Your Friday Briefing
A man watched volunteers search for bodies in the old quarter of Antakya City in Hatay Province on Thursday.Credit…Emily Garthwaite for The New York Times
‘No more Antakya’
The U.N. yesterday sent an aid convoy into opposition-controlled Syria, its first since a powerful earthquake hit the region three days ago, a natural disaster that has killed more than 20,000 people and left hundreds of thousands homeless across Syria and neighboring Turkey. As of yesterday, the death toll in Turkey exceeded the 17,600 mark. An additional 3,377 people are known to have died in Syria.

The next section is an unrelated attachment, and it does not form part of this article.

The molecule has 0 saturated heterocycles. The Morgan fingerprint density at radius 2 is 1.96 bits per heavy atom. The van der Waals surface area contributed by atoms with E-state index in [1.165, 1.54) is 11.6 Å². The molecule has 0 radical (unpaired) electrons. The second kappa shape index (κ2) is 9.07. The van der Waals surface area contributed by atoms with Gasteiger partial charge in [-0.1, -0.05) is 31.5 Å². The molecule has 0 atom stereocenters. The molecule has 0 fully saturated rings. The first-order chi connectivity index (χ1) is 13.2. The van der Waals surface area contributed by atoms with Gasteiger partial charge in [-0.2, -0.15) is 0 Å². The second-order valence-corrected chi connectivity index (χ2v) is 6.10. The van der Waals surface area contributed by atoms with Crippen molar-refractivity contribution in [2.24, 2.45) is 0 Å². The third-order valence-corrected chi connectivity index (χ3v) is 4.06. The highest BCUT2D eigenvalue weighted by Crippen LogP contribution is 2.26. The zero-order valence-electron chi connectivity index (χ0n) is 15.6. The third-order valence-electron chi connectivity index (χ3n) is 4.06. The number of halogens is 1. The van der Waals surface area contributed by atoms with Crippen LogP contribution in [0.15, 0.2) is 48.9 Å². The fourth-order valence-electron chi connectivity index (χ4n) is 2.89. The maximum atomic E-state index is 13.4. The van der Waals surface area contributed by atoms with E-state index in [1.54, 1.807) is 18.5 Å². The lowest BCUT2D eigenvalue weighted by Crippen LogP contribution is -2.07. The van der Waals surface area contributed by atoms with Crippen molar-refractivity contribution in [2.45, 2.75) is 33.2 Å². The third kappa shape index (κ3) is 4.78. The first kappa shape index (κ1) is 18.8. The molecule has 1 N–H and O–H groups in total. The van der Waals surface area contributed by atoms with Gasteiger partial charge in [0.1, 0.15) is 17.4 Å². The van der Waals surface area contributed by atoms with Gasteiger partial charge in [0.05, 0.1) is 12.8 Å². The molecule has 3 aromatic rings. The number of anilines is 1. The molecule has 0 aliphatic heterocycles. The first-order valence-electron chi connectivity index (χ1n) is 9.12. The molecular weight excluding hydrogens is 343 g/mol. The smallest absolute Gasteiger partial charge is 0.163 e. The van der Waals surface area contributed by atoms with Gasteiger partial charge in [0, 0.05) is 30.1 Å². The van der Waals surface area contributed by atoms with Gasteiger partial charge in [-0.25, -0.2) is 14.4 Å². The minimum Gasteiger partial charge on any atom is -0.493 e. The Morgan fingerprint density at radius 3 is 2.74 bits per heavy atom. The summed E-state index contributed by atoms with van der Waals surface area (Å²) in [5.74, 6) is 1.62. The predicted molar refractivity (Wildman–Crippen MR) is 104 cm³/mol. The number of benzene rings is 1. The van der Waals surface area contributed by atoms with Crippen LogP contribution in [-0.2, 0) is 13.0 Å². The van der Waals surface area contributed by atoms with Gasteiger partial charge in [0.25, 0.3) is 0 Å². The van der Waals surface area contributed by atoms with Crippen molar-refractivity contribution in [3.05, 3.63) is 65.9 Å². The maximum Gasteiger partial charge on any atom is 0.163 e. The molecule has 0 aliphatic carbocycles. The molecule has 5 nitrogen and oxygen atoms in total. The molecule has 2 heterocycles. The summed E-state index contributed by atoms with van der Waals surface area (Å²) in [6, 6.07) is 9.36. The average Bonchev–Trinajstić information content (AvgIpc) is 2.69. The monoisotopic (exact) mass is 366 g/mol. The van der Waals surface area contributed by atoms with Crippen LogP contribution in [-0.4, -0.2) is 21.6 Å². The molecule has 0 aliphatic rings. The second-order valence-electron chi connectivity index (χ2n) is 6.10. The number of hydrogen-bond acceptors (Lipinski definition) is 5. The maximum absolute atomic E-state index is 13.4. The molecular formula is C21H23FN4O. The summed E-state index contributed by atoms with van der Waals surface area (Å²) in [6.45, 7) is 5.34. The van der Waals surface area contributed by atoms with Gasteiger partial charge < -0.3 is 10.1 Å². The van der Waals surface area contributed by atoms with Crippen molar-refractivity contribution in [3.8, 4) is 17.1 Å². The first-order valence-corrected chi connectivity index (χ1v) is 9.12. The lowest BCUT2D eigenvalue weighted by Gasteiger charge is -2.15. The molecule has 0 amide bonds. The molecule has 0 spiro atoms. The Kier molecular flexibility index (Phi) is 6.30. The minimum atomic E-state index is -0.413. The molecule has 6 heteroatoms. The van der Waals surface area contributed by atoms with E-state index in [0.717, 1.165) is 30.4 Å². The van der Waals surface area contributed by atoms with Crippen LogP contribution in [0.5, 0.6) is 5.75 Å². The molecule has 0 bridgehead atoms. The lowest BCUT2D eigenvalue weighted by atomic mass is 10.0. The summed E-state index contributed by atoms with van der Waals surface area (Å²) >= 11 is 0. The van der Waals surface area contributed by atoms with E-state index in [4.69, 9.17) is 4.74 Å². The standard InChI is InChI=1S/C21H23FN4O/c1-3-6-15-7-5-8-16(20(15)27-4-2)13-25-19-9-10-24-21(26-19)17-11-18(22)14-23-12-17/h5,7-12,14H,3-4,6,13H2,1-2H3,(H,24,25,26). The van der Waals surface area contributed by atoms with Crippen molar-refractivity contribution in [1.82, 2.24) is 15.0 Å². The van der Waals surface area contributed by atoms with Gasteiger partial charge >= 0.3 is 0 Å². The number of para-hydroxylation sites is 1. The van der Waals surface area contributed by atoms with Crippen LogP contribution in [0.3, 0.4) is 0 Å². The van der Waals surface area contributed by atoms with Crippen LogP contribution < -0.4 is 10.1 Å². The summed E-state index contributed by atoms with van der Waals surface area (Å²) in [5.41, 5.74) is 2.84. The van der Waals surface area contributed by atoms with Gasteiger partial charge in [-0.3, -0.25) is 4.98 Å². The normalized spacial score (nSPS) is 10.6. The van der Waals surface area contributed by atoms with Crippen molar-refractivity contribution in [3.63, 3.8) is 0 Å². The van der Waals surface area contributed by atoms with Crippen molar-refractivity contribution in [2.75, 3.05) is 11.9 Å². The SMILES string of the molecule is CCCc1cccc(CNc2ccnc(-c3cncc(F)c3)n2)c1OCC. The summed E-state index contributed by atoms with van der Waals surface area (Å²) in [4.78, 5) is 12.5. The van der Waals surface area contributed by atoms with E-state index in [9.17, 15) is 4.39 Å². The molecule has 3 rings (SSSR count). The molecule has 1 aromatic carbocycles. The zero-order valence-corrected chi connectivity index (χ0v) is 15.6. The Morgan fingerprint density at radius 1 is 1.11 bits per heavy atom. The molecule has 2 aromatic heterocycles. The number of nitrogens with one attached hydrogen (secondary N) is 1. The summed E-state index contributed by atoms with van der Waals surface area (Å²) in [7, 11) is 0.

Truck shortages, blocked roads and other logistical hurdles are impeding efforts by the 100,000-plus rescue personnel working in Turkey to unearth victims, bury the dead and provide aid to desperate survivors. Subfreezing temperatures and widespread shortages of two essential utilities — heating and electricity — will not make their work any easier.
Across the border in northwestern Syria, where millions displaced by the country’s civil war had been enduring a brutal winter without heating when the earthquake hit, power outages are creating fuel shortages in hospitals. Snowfall has further complicated rescue efforts there.
A city destroyed: Across Antakya, the ancient capital of Hatay Province and a city of 200,000 people, thousands are grasping for solutions. “No more Antakya,” said the owner of a hotel in the city. “I lost my friends; I lost the buildings where I ate and drank with my friends. I lost all my memories. I don’t have any reason to live in Hatay anymore. Because there’s nothing.”